Two research nutritionists discussed the health benefits of a Mediterranean diet and called for a change in the way that nutritional information is marketed to consumers in a lecture at Luce Hall on Wednesday afternoon.

The lecture, entitled “Nutrition, Social Change, Politics and Olive Oil: The Revival of the Mediterranean Diet,” sought to educate members of the community about the benefits of the Mediterranean diet, which is based primarily on fish, fruits, vegetables and olive oil. Dr. Anthonis Kafathos, an expert on the Greek and Mediterranean diets and a professor at the University of Crete Medical School, and Dr. Eileen Kennedy, the dean of the School of Nutrition Science and Policy at Tufts University, each spoke at the event, the third in a series sponsored by the MacMillan Center Council for European Studies.

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The presentation, which attracted a mostly adult audience, was followed by a reception featuring traditional Mediterranean snacks such as yogurt and honey.

Kafathos used Power Point slides to present his research on the effects of the Mediterranean diet on health. In the 1960s and ’70s, Greece enjoyed the highest life expectancy and one of the lowest rates of coronary heart diseases in the world, he said. Kafathos said he believes that these statistics can be attributed to the benefits of the Greek diet and the culture’s emphasis on physical activity.

In the last half-century, Kafathos has tracked the decline in Greece’s life expectancy and the steady increase in cases of coronary heart disease, diabetes, cancer and obesity. He said he believes this change is due to the movement away from the traditional Greek diet in favor of more processed food eaten outside the home.

According to Kafathos, such foods are difficult for the body to metabolize and lack the vitamins that protect it against cancer and cardiovascular diseases.

“In the last 40 years, I have seen a 20 kilogram increase in the average weight of Cretans,” he said. “This is a result of the rejection of the traditional Cretan diet of non-processed, homemade olives, grapes, whole grains and snails. Now people eat many more heavily sugared and saturated foods that create problems for the body.”

Kennedy said many American consumers who want to eat better are confused by government dietary guidelines. According to a national survey she conducted, Kennedy said, consumers feel that they do not possess the knowledge required to sift through the guidelines and find the information that actually applicable to them.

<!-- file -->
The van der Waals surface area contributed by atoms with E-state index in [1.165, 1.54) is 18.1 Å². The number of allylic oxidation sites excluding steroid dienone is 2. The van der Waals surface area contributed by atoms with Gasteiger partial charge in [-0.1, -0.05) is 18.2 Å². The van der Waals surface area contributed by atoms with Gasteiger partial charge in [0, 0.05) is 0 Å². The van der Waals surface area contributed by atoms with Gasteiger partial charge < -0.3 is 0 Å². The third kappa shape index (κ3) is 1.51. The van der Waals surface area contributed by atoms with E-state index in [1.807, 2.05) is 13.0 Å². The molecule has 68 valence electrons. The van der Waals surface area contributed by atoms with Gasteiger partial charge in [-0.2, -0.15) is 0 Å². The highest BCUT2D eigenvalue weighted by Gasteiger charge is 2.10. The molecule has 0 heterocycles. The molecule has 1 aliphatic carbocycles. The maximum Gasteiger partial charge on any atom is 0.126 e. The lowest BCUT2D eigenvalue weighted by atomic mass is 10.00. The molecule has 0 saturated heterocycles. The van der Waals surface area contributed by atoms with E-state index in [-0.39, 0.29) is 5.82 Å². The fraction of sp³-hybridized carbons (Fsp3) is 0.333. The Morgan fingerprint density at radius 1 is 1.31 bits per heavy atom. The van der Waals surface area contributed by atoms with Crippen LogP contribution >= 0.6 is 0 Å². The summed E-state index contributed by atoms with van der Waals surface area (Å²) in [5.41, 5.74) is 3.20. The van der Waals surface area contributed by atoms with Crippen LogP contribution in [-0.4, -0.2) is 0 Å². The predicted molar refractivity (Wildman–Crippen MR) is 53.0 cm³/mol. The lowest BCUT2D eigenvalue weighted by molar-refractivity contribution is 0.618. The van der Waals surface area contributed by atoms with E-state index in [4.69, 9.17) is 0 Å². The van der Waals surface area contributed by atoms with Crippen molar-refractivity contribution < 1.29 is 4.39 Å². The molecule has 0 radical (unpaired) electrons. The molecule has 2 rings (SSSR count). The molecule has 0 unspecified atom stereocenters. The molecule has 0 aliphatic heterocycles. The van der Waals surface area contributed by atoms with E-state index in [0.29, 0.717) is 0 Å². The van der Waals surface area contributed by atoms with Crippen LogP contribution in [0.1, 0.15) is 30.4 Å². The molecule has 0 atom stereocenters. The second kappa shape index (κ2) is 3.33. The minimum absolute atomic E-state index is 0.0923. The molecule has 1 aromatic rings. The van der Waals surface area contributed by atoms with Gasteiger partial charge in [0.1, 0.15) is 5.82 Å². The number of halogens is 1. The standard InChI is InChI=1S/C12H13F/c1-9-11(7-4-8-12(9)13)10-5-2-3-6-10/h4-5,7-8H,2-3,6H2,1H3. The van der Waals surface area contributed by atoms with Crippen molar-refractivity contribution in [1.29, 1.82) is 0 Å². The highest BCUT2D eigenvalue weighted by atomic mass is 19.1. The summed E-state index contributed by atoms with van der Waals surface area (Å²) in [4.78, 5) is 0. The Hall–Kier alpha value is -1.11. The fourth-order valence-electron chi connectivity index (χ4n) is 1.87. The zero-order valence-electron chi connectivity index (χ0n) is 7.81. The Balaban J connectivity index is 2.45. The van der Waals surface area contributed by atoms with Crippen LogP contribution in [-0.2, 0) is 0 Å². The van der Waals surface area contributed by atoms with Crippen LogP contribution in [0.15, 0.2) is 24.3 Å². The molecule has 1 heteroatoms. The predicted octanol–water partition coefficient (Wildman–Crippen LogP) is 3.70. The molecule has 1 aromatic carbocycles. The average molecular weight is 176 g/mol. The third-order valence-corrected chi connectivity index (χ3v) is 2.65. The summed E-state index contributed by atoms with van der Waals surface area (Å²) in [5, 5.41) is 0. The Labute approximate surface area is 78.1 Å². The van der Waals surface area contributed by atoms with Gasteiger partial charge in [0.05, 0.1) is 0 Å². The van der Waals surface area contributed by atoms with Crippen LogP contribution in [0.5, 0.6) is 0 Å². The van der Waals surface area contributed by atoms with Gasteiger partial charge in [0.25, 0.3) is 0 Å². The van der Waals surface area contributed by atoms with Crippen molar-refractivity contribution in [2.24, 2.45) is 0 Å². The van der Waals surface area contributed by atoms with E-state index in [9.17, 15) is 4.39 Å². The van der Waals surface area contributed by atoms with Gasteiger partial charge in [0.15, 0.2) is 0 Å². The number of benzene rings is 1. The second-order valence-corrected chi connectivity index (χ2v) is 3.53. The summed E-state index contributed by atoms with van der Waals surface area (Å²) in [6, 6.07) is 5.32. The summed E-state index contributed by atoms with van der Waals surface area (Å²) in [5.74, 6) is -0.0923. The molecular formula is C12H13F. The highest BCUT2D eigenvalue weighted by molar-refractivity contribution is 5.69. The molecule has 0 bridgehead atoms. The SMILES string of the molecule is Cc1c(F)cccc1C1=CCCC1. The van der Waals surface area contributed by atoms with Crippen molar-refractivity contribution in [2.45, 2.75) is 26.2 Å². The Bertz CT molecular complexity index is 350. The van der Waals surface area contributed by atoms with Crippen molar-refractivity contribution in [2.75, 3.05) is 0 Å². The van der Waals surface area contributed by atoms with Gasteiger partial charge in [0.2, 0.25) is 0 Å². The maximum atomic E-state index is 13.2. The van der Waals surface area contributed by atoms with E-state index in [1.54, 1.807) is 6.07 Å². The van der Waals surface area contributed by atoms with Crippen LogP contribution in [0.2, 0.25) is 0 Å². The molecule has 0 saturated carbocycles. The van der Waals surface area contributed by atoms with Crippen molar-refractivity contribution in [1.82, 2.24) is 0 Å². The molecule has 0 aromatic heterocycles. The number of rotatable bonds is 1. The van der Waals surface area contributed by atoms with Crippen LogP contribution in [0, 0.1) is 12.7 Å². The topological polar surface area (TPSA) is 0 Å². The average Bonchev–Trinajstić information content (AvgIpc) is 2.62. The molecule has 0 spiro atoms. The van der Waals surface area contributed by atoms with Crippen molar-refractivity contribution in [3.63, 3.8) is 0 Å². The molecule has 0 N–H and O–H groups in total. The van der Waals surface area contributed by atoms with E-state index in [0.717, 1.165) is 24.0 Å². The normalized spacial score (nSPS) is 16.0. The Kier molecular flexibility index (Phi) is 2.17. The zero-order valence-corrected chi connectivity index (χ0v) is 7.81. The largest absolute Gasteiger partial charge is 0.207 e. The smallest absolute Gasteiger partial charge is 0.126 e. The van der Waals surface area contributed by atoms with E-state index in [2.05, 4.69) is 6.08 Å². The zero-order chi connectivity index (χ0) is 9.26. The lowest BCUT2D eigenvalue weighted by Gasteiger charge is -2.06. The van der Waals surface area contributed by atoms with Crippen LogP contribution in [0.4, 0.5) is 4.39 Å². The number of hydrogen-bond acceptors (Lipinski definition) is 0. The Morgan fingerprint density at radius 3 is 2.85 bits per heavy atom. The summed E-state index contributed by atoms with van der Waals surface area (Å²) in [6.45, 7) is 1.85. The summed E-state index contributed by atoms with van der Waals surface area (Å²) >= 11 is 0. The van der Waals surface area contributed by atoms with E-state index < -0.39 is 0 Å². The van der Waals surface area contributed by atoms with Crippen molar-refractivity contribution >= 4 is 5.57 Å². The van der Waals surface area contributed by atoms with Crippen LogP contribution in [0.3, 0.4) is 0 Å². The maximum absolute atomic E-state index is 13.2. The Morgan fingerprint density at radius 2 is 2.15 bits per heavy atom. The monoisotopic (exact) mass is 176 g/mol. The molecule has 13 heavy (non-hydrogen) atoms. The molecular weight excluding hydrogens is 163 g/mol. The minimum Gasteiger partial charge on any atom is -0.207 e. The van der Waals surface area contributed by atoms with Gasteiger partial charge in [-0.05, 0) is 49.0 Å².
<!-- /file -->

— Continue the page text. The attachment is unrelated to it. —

“I think that right now consumers are experiencing an information overload in what constitutes the right way to eat,” she said. “Consumers need to have information related to what they want to know.”

The discussion concluded with a question-and-answer session that focused on the ways in which consumers can eat healthier. The panelists recommended that Yale students seek out healthy alternatives to fried and heavily sugared foods in the dining halls, such as fruits, vegetables, fish and various types of legumes.

“In my experience, cafeterias do not usually have optimal nutritional alternatives,” Kennedy said. “College students can still improve their nutrition by cutting down on sugar. A lot of caloric intake comes from soda. Why not drink water?”

Many who attended the panel found the presentation informative. Esther Psarakis, president of Taste of Crete, a New Jersey-based Greek gourmet food company, praised the panelists’ messages.

“I think it’s an incredibly important topic,” she said. “We have gotten away from eating things close to the earth. Fruits and vegetables are the staples of the Mediterranean diet, which are both healthy and cheap. If you want to improve your nutrition you should try to eat salad or granola instead of a candy bar.”

Professor George Syrimis, associate chair of the Hellenic Studies program, cited the success of last year’s Greek dinner in Jonathan Edwards College as an example of how ingredients for the Mediterranean diet are easy to procure, healthy and tasty for students.

“I don’t think that the dining halls need to be overhauled, but they should focus on serving less fried food,” he said. “They could introduce healthy alternatives such as legumes and other vegetarian dishes that are easy to prepare.”

The event was sponsored by the Yale School of Public Health in conjunction with the Hellenic Studies program.